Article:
Kevin bows out as Julia takes the helm.

As you all know Julia Gillard has been voted in as the leader of the Federal Labor Party and as such Australia’s first female Prime Minister.

Kevin Rudd has had his say and Julia has made her first speech as PM.

Kevin Rudd’s speech was one full of emotion with tears seeming to be just below the surface. He outlined his achievements, as expected, thanked the Australian people and the Labor Party for their support during his time as Prime Minister. He also confirmed that he will stand as a candidate in the next election.
Like I said Kevin Rudd’s speech was full of emotion with his family standing behind him in support. At one stage he joked that “What I am less proud of is the fact that I have now blubbered.” Perhaps if had done a bit more blubbering and shown a bit more human emotion he would not be in this position now. It worked for Bob Hawke so it was worth a go.

On to Julia’s speech which of course is quite important for the future of the current Government and an historic moment.
She paid tribute to her parents and the hardworking values that they taught her. It was these hardworking values that were to set the mood for the rest of her speech.

I won’t go through the whole speech here. There are plenty more places where you will be able to read about that.
What I thought were the biggest things to come out of her speech were her wishes to focus on leading a hard working Government focused on providing quality services for the people of Australia. but some of the big changes in direction will come with Julia Gillard “throwing open the Governments doors” to the mining companies to negotiate on the mining tax issue.
Julia will halt the Governments advertising campaign on the mining tax and asked the mining companies to halt theirs as well. Although she would not say it in questioning, she did seem to indicate that everything was negotiable including the previously non-negotiable 40% tax rate. This could be the one thing that makes the biggest difference as it has been the biggest weapon used against them in recent weeks and has done a lot of damage.

Julia did recognise the part she has played in the Rudd Governments shortcomings but also claimed credit for its success.
Of course there was the compulsory tribute to Kevin Rudd.

When asked about the change in her commitment to Kevin Rudd as leader she stated that it had become more and more apparent to her that the government had “lost its way” and she had done what she could as Deputy Leader and it was time for her to move to take the leadership.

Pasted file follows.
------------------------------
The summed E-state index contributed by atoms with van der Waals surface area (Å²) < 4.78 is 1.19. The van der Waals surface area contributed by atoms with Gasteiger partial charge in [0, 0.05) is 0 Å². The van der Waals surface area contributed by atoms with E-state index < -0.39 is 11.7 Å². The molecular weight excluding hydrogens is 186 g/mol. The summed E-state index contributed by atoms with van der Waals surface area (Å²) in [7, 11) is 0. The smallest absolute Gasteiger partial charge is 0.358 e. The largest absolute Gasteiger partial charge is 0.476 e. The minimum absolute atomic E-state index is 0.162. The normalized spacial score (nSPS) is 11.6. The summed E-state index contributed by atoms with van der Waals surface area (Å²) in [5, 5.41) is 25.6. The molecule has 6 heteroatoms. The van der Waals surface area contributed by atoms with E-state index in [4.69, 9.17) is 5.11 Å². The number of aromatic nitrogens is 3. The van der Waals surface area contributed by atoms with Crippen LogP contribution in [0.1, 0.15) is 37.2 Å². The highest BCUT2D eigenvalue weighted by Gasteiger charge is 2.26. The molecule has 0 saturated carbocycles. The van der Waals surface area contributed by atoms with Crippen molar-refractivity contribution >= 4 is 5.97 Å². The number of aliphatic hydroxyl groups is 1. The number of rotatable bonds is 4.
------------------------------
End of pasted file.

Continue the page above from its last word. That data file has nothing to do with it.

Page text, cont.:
Upon being asked whether she would be living in The Lodge Julia Gillard said that should would continue to live in her house in South Australia and her flat in Canberra. Obviously there is no benefit in moving house if you may have to move again in a few months time.

Wayne Swann also spoke but really only echoed what Julia Gillard had said and created a united front for the new Labor leadership.

Tony Abbott has also had his say on the matter saying that despite the change in leadership it makes no difference. It is “the same product different salesman.” He sought to capitalise on Julia Gillard’s line that “the Government had lost its way.” He also tied Julia Gillard straight back to the failings of the Rudd Government saying that she was the “co-author” of its policies along with Kevin Rudd.
It was predictably full of the political spin that you would expect from Tony Abbott.
Highlighting the fact that Julia Gillard was not elected as Prime Minister and he stated his dissappointment that the style of New South Wales Labor had come to Canberra.

One thing That Tony Abbott and Julia Gillard both agreed upon was that they are each there to make sure that the other is not elected as Prime Minister. Well of course they are that is usually how elections work in our system.

Julia Gillard has now been sworn as Prime Minister by the Governor General Quentin Bryce.

While Julia Gillard would not be drawn on when an election would be held she did say that she would be visiting the Governor General soon to ask for an election to be held.

Certainly this election will be interesting.
How will a Gillard Goverment afect the election campaign and its eventual result?
How will Julia Gillard’s leadership change to direction and feel of the Federal Government?

Certainly Julia Gillard has a job to do. She may not have intended to “crash her head through any glass ceilings” but now that she has she will need to justify her acheivement and buckle down to the hard task ahead of leading the Country and leading the Government to the next election.

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